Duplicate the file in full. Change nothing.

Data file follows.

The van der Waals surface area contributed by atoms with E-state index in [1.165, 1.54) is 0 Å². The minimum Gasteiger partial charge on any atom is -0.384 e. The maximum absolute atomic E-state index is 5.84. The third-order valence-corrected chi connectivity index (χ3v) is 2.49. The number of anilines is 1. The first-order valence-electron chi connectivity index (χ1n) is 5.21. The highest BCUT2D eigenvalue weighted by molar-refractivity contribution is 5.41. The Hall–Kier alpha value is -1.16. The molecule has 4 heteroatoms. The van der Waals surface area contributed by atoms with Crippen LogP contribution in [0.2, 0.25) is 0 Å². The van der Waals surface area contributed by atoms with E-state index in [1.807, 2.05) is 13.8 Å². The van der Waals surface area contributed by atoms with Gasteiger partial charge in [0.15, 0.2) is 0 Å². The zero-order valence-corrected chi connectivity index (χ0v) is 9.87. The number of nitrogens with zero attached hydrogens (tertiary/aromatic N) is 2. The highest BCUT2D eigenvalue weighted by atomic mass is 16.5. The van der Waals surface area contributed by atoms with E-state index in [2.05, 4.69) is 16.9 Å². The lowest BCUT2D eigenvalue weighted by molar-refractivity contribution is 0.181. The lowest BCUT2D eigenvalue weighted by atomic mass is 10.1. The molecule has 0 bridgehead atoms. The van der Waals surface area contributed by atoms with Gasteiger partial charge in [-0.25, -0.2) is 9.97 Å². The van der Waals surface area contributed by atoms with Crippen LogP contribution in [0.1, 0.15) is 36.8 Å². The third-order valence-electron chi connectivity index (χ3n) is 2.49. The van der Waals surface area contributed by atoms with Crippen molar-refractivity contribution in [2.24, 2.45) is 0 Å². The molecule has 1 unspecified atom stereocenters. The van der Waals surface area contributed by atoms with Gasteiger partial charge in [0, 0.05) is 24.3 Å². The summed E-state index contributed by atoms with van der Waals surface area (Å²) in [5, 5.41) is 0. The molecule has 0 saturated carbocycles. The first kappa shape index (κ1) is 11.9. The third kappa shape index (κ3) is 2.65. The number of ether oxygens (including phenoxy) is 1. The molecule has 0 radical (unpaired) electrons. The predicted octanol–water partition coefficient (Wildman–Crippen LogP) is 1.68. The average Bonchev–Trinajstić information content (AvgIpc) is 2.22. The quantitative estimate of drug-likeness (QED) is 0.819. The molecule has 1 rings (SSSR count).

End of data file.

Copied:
The van der Waals surface area contributed by atoms with E-state index in [1.165, 1.54) is 0 Å². The minimum Gasteiger partial charge on any atom is -0.384 e. The maximum absolute atomic E-state index is 5.84. The third-order valence-corrected chi connectivity index (χ3v) is 2.49. The number of anilines is 1. The first-order valence-electron chi connectivity index (χ1n) is 5.21. The highest BCUT2D eigenvalue weighted by molar-refractivity contribution is 5.41. The Hall–Kier alpha value is -1.16. The molecule has 4 heteroatoms. The van der Waals surface area contributed by atoms with Crippen LogP contribution in [0.2, 0.25) is 0 Å². The van der Waals surface area contributed by atoms with E-state index in [1.807, 2.05) is 13.8 Å². The van der Waals surface area contributed by atoms with Gasteiger partial charge in [0.15, 0.2) is 0 Å². The zero-order valence-corrected chi connectivity index (χ0v) is 9.87. The number of nitrogens with zero attached hydrogens (tertiary/aromatic N) is 2. The highest BCUT2D eigenvalue weighted by atomic mass is 16.5. The van der Waals surface area contributed by atoms with E-state index in [2.05, 4.69) is 16.9 Å². The lowest BCUT2D eigenvalue weighted by molar-refractivity contribution is 0.181. The lowest BCUT2D eigenvalue weighted by atomic mass is 10.1. The molecule has 0 bridgehead atoms. The van der Waals surface area contributed by atoms with Gasteiger partial charge in [-0.25, -0.2) is 9.97 Å². The van der Waals surface area contributed by atoms with Crippen LogP contribution in [0.1, 0.15) is 36.8 Å². The third-order valence-electron chi connectivity index (χ3n) is 2.49. The van der Waals surface area contributed by atoms with Crippen molar-refractivity contribution in [2.24, 2.45) is 0 Å². The molecule has 1 unspecified atom stereocenters. The van der Waals surface area contributed by atoms with Gasteiger partial charge in [0, 0.05) is 24.3 Å². The summed E-state index contributed by atoms with van der Waals surface area (Å²) in [5, 5.41) is 0. The molecule has 0 saturated carbocycles. The first kappa shape index (κ1) is 11.9. The third kappa shape index (κ3) is 2.65. The number of ether oxygens (including phenoxy) is 1. The molecule has 0 radical (unpaired) electrons. The predicted octanol–water partition coefficient (Wildman–Crippen LogP) is 1.68. The average Bonchev–Trinajstić information content (AvgIpc) is 2.22. The quantitative estimate of drug-likeness (QED) is 0.819. The molecule has 1 rings (SSSR count).